Submitted to: Biotechnology Letters
Publication Type: Peer Reviewed Journal
Publication Acceptance Date: 1/27/2010
Publication Date: 2/14/2010
Citation: Bischoff, K.M., Liu, S., Hughes, S.R., Rich, J.O. 2010. Fermentation of corn fiber hydrolysate to lactic acid by the moderate thermophile Bacillus coagulans. Biotechnology Letters. 32:823-828. Interpretive Summary: In this research, we discovered a strain of bacteria that grows at high temperature and produces lactic acid from mixed sugars. Improved microbial strains are needed to convert the mixed sugars derived from agricultural residues into fuels and chemicals. The new strain used all the sugars available in hydrolysates of corn fiber to produce L-lactate, a valuable chemical used in foods, cosmetics, and bio-based plastics. The strain has potential industrial application in bio-based refineries that produce value-added bioproducts from agricultural commodities.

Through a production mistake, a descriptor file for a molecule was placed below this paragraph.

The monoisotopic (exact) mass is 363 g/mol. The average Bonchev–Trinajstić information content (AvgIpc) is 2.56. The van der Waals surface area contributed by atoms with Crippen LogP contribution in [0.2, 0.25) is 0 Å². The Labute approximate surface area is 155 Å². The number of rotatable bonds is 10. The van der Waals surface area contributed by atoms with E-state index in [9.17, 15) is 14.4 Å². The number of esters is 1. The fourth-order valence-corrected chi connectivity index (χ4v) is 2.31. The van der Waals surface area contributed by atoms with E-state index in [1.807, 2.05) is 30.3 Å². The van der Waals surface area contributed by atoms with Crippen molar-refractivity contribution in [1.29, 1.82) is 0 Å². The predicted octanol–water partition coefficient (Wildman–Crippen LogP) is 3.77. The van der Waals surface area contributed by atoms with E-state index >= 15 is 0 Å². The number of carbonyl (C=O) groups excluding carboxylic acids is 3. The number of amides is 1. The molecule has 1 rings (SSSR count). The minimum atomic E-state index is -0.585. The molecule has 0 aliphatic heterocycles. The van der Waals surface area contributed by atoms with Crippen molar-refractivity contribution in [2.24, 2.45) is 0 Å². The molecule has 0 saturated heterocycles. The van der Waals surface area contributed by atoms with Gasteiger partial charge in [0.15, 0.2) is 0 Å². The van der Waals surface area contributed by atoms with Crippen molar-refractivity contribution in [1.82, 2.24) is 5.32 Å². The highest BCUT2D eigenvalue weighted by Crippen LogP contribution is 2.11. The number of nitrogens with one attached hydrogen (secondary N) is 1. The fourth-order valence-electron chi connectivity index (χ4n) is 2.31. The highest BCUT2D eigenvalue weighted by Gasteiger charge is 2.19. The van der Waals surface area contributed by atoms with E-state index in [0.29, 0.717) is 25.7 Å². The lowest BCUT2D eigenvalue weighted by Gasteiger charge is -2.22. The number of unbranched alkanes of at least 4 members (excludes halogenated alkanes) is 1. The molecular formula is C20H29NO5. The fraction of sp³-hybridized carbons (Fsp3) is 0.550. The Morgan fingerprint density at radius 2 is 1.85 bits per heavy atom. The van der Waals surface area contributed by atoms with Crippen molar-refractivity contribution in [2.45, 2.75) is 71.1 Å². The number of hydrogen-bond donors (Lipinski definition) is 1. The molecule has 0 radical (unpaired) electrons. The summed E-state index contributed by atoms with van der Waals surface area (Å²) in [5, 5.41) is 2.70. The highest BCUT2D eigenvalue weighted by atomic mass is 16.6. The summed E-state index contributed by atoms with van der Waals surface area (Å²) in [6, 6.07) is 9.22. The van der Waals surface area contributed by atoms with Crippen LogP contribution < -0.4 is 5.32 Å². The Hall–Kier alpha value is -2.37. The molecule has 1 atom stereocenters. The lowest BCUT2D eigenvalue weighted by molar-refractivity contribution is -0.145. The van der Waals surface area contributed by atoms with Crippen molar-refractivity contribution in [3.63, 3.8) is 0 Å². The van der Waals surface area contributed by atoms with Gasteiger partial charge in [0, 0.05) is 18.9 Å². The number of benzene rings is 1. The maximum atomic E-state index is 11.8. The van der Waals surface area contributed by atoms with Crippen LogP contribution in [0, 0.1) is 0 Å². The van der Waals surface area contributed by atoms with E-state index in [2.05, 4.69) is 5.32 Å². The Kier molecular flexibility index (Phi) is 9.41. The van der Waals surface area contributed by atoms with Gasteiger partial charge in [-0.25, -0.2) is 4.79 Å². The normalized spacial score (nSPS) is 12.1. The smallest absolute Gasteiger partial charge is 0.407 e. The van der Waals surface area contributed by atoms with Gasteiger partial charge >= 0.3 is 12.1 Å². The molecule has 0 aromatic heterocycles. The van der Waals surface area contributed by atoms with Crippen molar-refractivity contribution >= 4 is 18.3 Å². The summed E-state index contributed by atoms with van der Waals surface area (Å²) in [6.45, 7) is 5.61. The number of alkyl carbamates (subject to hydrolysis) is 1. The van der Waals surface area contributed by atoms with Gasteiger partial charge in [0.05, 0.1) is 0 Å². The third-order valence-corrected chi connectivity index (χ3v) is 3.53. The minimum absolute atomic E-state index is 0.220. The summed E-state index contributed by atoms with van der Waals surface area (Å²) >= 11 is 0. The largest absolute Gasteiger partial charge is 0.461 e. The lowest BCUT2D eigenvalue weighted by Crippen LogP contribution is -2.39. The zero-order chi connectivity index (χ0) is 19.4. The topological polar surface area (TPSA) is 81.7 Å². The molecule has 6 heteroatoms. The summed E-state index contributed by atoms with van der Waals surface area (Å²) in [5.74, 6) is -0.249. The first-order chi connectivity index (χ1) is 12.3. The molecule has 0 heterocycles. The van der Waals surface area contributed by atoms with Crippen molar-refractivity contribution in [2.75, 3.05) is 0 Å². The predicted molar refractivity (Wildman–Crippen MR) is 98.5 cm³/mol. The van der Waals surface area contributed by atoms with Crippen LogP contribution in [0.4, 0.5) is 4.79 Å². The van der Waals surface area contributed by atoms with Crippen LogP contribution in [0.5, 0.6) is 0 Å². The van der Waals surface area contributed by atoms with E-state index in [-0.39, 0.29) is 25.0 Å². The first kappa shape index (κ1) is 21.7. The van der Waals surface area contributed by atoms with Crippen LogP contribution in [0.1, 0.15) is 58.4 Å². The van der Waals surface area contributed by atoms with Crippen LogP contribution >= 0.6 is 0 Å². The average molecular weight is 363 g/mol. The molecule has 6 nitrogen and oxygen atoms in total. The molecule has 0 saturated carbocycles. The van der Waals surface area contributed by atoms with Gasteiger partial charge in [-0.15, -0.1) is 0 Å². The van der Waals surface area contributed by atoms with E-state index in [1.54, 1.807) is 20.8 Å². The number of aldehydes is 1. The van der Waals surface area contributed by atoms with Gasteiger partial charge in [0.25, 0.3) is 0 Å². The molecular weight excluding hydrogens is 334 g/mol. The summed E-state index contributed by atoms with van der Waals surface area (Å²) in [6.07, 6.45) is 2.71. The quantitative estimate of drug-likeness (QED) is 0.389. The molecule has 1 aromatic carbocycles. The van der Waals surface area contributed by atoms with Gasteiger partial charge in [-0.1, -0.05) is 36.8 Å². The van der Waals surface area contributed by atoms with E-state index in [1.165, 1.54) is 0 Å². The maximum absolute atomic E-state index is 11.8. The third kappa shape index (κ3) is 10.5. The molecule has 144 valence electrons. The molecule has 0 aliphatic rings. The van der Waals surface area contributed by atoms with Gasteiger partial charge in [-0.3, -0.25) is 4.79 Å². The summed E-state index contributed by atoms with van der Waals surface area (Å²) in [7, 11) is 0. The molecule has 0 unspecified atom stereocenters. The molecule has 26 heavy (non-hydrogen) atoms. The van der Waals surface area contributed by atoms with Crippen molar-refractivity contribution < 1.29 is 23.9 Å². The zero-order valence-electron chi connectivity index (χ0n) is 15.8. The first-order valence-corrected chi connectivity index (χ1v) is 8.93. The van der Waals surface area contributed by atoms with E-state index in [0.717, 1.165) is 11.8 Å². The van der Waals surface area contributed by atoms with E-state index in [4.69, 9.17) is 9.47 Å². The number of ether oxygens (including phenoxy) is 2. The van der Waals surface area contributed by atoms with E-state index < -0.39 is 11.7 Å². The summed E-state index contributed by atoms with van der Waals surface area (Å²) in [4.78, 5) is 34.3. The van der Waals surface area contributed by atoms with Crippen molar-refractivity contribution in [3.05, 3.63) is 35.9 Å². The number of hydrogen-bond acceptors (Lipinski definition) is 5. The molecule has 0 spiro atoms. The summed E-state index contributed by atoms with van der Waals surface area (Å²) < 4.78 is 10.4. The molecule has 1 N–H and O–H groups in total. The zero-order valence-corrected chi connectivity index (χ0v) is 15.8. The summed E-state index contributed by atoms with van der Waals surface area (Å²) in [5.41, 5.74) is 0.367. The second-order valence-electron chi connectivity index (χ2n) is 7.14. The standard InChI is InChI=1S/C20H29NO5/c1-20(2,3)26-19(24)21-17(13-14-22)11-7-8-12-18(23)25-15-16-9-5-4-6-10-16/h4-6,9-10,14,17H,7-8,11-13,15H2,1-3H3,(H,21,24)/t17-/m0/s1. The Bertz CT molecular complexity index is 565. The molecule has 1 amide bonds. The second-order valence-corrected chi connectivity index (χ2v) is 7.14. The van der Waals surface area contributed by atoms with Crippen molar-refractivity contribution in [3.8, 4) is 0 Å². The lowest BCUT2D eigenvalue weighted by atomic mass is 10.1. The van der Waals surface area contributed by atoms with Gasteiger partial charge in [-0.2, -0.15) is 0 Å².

Technical Abstract: Composted manure from a dairy farm in Texas was examined for thermophilic microorganisms by enrichment in xylose broth medium. Forty randomly picked isolates were identified as strains of Bacillus coagulans by sequence analysis of rRNA genes. One strain, designated as MXL-9, could convert mixed sugars of glucose, xylose, and arabinose to L-lactic acid with 85% yield at pH 6.0 and 50°C. The strain was tolerant to aldehyde growth inhibitors, with no difference in optical density observed in the presence of 2.5 g/l of either furfural or 5-hydroxymethylfurfural, and 4-hydroxybenzaldehyde (1.2 g/l), and vanillin (2.5 g/l) reducing the optical density to only 78% and 87%, respectively, of untreated controls. In a simultaneous saccharification and fermentation process, strain MXL-9 converted a dilute-acid hydrolysate of 100 g corn fiber/l to 39 g lactic acid/l in 72 h at 50°C. Because of its inhibitor tolerance and ability to fully utilize xylose and arabinose, B. coagulans strain MXL-9 has potential to be developed as a biocatalyst for the conversion of agricultural residues into valuable chemicals.